Written by: Michael Den Boer on December 13th, 2009
Theatrical Release Date: Italy, 1974
Director: Pier Ludovico Pavoni
Writers: Mario di Nardo, Guido Leoni, Enzo Mancini, Pier Ludovico Pavoni, Tomaso Sherman
Cast: Laura Gemser, Enzo Bottesini, Venantino Venantini, Ugo Cardea, Olga Bisera, Ogilvy Chiffon, Rocky Laurence, Lorenzo Piani
DVD released: January 12th, 2010
Approximate running time: 80 minutes
Aspect Ratio: 1.77:1 Anamorphic Widescreen
Sound: Dolby Digital Mono Italian
DVD Release: Mya Communication
Region Coding: Region 0 NTSC
Retail Price: $24.95
Synopsis: An engineer is sent to do mineral tests on a remote tropical island. The previous engineer who was sent to the island before him abruptly left the island and has not been heard from since. Shortly after his arrival the engineer is seduced by one of the island girl’s. Romantic rendezvous and a series of mishaps prevent the engineer from completing the job he was sent to do.
The Real Emanuelle aka “Amore libero – Free Love” is a pretty standard tropical island romp that would have most likely fallen into obscurity if it wasn’t for the fact that it is the feature film debut of Laura Gemser. She is most known for her collaborations with director Joe D’Amato on a handful of Italian produced Emanuelle films. Even there are certainly similarities between the Janine character that she would portray in The Real Emanuelle and Emanuelle for which she is forever linked. There are also enough differences between these two characters that the re-titling of this film to The Real Emanuelle appears to have been done to capitalize on the character she is most known for.
The engineer, like his predecessor are both tempted by beautiful island girls and the tropical island paradise that has yet to be corrupted by the industrialized world from which the engineers came from. This tropical island paradise also could be viewed as a modern day “Garden of Eden”. Of course there is more to this film than, meet an island girl who wants to have sex as much as possible. The main sub plot involves a character who uses black magic to prevent the engineer from doing his job. Without giving too much away, the black magic angle plays in important part in the films finale.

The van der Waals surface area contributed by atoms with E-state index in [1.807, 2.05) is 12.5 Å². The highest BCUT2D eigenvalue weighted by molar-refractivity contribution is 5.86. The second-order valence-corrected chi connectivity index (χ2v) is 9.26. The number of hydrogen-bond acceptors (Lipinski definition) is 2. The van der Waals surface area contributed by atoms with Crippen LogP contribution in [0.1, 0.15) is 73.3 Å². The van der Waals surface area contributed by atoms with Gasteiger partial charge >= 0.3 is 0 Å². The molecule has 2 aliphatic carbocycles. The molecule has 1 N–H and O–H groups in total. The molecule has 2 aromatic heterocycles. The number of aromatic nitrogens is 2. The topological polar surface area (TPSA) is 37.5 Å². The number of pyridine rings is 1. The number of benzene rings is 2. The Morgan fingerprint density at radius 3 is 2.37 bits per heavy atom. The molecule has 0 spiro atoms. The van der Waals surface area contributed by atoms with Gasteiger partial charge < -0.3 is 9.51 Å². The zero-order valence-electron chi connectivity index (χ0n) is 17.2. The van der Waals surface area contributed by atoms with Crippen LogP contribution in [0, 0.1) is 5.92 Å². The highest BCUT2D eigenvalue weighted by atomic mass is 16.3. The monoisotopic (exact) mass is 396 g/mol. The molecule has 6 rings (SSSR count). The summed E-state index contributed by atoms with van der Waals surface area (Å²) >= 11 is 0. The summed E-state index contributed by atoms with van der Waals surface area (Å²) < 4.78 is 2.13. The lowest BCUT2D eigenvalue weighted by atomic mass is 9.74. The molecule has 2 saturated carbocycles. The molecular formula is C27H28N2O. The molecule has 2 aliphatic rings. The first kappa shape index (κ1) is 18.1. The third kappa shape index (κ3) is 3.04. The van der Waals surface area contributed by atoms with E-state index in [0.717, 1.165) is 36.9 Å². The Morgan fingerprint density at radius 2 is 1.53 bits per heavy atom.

While any film featuring Laura Gemser is sure to offer up plenty of eye candy. Even her presence in this film is not enough to save this film and its predictable plot. Besides the participation of Laura Gemser, the only thing remotely memorable about this film is Fabio Frizzi’s score which has Nico Fidenco (Emanuelle in America) vibe to it.
The Real Emanuelle, is presented in an anamorphic widescreen that frames the image in a 1.77:1 aspect ratio. There are a few instances where the credits are not fully on the screen which leads me to believe that the image for this transfer was is slightly cropped. After the opening credits there are no other noticeable moments of cropping. This transfer has been flagged for progressive playback. The film opens with a few noticeable tape rolls and other imperfections from what looks like a VHS source. The image look soft, details looked smeared, colors and flesh tones never look accurate and there are a noticeable artifacts and compression issues throughout.
This release comes with one audio option a Dolby Digital mono mix in Italian and removable English subtitles have been provided. The subtitles are easy to follow and error free. The audio mix fares better than the transfer, outside of some mild background noise dialog is clear throughout.
Extras for this release include an image gallery with stills and poster art. Overall The Real Emanuelle gets a mediocre transfer that is on par with Mafia Connection’s lackluster transfer.